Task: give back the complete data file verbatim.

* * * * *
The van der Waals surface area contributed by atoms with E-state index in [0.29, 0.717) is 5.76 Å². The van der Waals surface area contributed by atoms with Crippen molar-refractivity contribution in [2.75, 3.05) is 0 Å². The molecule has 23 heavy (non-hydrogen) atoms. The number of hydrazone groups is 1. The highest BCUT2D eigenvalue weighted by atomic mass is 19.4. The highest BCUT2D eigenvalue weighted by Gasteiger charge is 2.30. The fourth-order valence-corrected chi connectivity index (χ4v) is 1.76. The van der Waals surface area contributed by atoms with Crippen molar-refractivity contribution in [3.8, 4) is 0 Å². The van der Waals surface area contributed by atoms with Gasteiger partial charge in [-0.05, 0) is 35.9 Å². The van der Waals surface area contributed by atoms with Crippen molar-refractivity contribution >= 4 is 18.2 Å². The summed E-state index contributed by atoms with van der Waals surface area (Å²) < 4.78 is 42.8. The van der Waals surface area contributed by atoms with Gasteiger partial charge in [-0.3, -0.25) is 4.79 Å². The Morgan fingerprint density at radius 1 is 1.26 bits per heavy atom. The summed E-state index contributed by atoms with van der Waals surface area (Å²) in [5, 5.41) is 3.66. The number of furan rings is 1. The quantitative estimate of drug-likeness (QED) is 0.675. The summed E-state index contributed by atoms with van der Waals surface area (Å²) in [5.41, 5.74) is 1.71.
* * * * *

The van der Waals surface area contributed by atoms with E-state index in [0.29, 0.717) is 5.76 Å². The van der Waals surface area contributed by atoms with Crippen molar-refractivity contribution in [2.75, 3.05) is 0 Å². The molecule has 23 heavy (non-hydrogen) atoms. The number of hydrazone groups is 1. The highest BCUT2D eigenvalue weighted by atomic mass is 19.4. The highest BCUT2D eigenvalue weighted by Gasteiger charge is 2.30. The fourth-order valence-corrected chi connectivity index (χ4v) is 1.76. The van der Waals surface area contributed by atoms with Crippen molar-refractivity contribution in [3.8, 4) is 0 Å². The van der Waals surface area contributed by atoms with Gasteiger partial charge in [-0.05, 0) is 35.9 Å². The van der Waals surface area contributed by atoms with Crippen molar-refractivity contribution >= 4 is 18.2 Å². The summed E-state index contributed by atoms with van der Waals surface area (Å²) < 4.78 is 42.8. The van der Waals surface area contributed by atoms with Gasteiger partial charge in [-0.3, -0.25) is 4.79 Å². The Morgan fingerprint density at radius 1 is 1.26 bits per heavy atom. The summed E-state index contributed by atoms with van der Waals surface area (Å²) in [5, 5.41) is 3.66. The number of furan rings is 1. The quantitative estimate of drug-likeness (QED) is 0.675. The summed E-state index contributed by atoms with van der Waals surface area (Å²) in [5.41, 5.74) is 1.71.